The Jeju women divers known as Haenyo, Jamyo, and Jamsu wear swimming goggles when diving under the sea. These goggles, called 'eyes' in the Jeju dialect, have gone by this name since the late 19th century. There are two styles of goggles : "small eyes" which look like small swimming goggles and "big eyes" that have a large single lens.
In the early days of diving, people used 'small eyes' but the 'big eyes' have been popular since 1960. The diving women would choose between the 'Guet eyes', a delicate frame with a wide view which stands up well in deep water with a heavier water pressure, and the 'Umjang-e eyes'. The 'big eyes' are made of metal or rubber, with the metal being the only choice before the common usage of rubber.
The taewak is a symbol of the women diving and in a sense their other selves. When you spot the floating taewak far out from shore, you know that these intrepid divers are working under the sea. The taewak is also called the dolung gourd and has many functions. The taewak can be clasped to their chests as a floatation device while swimming. The mangsiri can be hung on the taewak to store sea products that they have harvested or caught. When they have gone deep into the sea, they can find their way to the surface using the taewak as a guide. In the past, the divers used a gourd taewak but since the mid 1960s, they have used a polystyrene taewak.
The small taewak is used for girls under 16 years old. When the young women divers mature in their diving, they use a medium size taewak. The experienced divers use a large taewak. The women divers often paint their taewak to show which group they belong to.
The mangsiri is a bag that attaches to the taewak to store the sea products in while diving. Also known as mangsari, mangari, honsari, and hongari, depending on the region, it is more loosely woven than the hutmulmangsari. The mangsiri has a cylindrical net of 40 ~ 50 cm in diameter at the top and 70 cm in length with the lower section wider than the upper section. Modern mangsiri is made of nylon whereas the traditional one was made of the stems of young eulalia, sinsoeran (phormium tenax forst), or namchong. It takes more time to gather abalones than seaweed as divers have to prevent the taewak and mangsiri from floating away while gathering abalone. Anchor stones of 10 cm by 15 cm hold the taewak fast. The mangsiri has a small pocket (georak or keumulsudae) to store small catches such as baby abalones.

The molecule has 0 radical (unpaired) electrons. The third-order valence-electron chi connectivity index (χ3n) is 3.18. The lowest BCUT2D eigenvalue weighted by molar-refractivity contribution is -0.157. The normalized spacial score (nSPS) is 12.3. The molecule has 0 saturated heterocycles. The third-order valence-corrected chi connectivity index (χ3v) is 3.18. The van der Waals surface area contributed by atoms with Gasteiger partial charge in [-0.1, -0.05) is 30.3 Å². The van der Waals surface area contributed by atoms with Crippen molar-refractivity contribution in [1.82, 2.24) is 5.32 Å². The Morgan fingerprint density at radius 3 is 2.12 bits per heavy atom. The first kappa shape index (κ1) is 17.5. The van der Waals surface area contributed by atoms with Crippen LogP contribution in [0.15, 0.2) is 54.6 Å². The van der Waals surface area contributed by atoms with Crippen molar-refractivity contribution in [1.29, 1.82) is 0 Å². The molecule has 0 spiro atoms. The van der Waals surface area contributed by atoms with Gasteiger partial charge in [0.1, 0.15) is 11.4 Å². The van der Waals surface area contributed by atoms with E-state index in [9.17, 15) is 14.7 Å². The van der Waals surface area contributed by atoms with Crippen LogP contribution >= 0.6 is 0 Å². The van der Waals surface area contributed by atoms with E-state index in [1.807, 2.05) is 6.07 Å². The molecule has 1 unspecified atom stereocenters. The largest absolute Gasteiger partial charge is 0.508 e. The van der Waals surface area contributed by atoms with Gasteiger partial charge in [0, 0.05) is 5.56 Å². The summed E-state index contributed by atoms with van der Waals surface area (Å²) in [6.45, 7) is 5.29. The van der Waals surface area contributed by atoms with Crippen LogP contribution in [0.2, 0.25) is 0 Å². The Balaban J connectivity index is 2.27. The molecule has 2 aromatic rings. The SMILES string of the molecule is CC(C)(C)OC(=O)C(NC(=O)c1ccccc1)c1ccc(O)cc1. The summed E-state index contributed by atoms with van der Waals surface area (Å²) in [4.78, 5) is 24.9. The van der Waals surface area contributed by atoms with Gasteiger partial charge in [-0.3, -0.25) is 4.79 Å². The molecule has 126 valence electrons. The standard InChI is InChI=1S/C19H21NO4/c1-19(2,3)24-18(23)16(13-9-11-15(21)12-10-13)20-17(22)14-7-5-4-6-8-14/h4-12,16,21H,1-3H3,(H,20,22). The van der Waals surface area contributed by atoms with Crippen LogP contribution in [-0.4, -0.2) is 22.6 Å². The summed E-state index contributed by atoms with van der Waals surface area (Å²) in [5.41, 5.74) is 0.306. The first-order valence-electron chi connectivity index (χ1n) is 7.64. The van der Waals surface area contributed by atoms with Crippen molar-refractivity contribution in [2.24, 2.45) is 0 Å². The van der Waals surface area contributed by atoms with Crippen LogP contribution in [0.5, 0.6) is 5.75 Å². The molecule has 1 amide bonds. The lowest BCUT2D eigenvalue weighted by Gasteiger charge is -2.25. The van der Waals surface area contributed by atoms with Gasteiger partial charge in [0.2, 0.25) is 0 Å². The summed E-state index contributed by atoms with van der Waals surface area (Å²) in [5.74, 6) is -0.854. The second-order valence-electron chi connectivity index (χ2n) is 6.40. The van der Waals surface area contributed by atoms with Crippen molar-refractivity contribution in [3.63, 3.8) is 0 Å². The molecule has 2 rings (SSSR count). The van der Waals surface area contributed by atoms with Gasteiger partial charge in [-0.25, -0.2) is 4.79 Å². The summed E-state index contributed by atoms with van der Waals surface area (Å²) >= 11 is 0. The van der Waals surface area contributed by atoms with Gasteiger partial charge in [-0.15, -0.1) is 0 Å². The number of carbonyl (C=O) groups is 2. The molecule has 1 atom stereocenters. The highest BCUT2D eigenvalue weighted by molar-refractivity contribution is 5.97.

Along with the taewak and mangsiri, the bitchang is another useful tool for the divers. Made out of iron, it is 30cm in length and used to pick up abalones on the rock. The head of the bitchang is rolled into a round shape with a rope grips whereas the Japanese style has a short grip that resembles a knife handle. In the past, the rope was made of human hair before the advent of nylon and elastic string. The women divers grab the rope and dive under the deep sea to harvest abalones.
Unlike the metal bitchang, in the past it was made out of antler in both Jeju and Japan.
Junggae Weeding Hoe
The weeding hoe is a tool to cut and gather sea plants such as seaweed, gulfweed, and gamtae. It has alternately been called gae hoe, gaehomaengi, and water hoe. In the Jeju dialect, the sickle is also called a weeding hoe and the junggae hoe resembles the sickle as well.
The gongjaengi is a tool to hook a gamtae that has been pushed by the wind to shore.
A rake is needed on the ship to gather wide brown seaweed.
The gakji is used to pick up shellfish and baby abalones out of the cracks in the rocks. It is similar to a
weeding hoe used in the field but has a much longer blade. It is also known as the gaengi, homaengi, and kakuri.